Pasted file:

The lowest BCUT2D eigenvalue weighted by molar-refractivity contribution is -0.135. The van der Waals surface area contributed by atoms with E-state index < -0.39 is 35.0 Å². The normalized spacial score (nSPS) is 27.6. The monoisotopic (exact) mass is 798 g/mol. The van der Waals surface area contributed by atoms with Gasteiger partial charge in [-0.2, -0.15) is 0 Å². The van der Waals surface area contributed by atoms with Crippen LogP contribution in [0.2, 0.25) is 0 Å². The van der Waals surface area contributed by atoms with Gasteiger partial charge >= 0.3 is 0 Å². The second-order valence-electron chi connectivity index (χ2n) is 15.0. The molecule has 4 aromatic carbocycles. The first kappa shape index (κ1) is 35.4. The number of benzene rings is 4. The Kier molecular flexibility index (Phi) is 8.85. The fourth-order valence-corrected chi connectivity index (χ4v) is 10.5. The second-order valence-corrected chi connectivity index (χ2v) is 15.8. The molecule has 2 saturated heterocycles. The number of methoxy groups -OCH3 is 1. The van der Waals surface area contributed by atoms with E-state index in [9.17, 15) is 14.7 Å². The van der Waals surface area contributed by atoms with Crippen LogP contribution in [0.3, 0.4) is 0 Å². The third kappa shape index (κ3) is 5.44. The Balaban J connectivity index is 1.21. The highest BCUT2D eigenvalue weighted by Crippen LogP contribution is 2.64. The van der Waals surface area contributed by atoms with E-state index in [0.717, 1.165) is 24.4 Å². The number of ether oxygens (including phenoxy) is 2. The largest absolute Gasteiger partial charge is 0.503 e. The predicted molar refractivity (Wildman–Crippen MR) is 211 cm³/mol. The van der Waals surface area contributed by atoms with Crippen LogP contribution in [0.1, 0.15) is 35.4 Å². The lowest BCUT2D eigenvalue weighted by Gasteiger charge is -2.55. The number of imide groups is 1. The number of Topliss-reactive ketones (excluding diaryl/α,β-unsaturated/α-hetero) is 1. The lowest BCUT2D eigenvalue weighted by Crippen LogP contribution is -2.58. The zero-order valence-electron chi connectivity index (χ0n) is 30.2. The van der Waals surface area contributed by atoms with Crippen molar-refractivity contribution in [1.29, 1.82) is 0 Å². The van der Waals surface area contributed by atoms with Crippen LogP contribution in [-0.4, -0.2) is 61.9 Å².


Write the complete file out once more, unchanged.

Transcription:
The lowest BCUT2D eigenvalue weighted by molar-refractivity contribution is -0.135. The van der Waals surface area contributed by atoms with E-state index < -0.39 is 35.0 Å². The normalized spacial score (nSPS) is 27.6. The monoisotopic (exact) mass is 798 g/mol. The van der Waals surface area contributed by atoms with Gasteiger partial charge in [-0.2, -0.15) is 0 Å². The van der Waals surface area contributed by atoms with Crippen LogP contribution in [0.2, 0.25) is 0 Å². The van der Waals surface area contributed by atoms with Gasteiger partial charge >= 0.3 is 0 Å². The second-order valence-electron chi connectivity index (χ2n) is 15.0. The molecule has 4 aromatic carbocycles. The first kappa shape index (κ1) is 35.4. The number of benzene rings is 4. The Kier molecular flexibility index (Phi) is 8.85. The fourth-order valence-corrected chi connectivity index (χ4v) is 10.5. The second-order valence-corrected chi connectivity index (χ2v) is 15.8. The molecule has 2 saturated heterocycles. The number of methoxy groups -OCH3 is 1. The van der Waals surface area contributed by atoms with E-state index in [9.17, 15) is 14.7 Å². The van der Waals surface area contributed by atoms with Crippen LogP contribution in [0.3, 0.4) is 0 Å². The third kappa shape index (κ3) is 5.44. The Balaban J connectivity index is 1.21. The highest BCUT2D eigenvalue weighted by Crippen LogP contribution is 2.64. The van der Waals surface area contributed by atoms with E-state index in [0.717, 1.165) is 24.4 Å². The number of ether oxygens (including phenoxy) is 2. The largest absolute Gasteiger partial charge is 0.503 e. The predicted molar refractivity (Wildman–Crippen MR) is 211 cm³/mol. The van der Waals surface area contributed by atoms with Crippen LogP contribution in [0.1, 0.15) is 35.4 Å². The lowest BCUT2D eigenvalue weighted by Gasteiger charge is -2.55. The number of imide groups is 1. The number of Topliss-reactive ketones (excluding diaryl/α,β-unsaturated/α-hetero) is 1. The lowest BCUT2D eigenvalue weighted by Crippen LogP contribution is -2.58. The zero-order valence-electron chi connectivity index (χ0n) is 30.2. The van der Waals surface area contributed by atoms with Crippen molar-refractivity contribution in [1.29, 1.82) is 0 Å². The van der Waals surface area contributed by atoms with Crippen LogP contribution in [-0.4, -0.2) is 61.9 Å².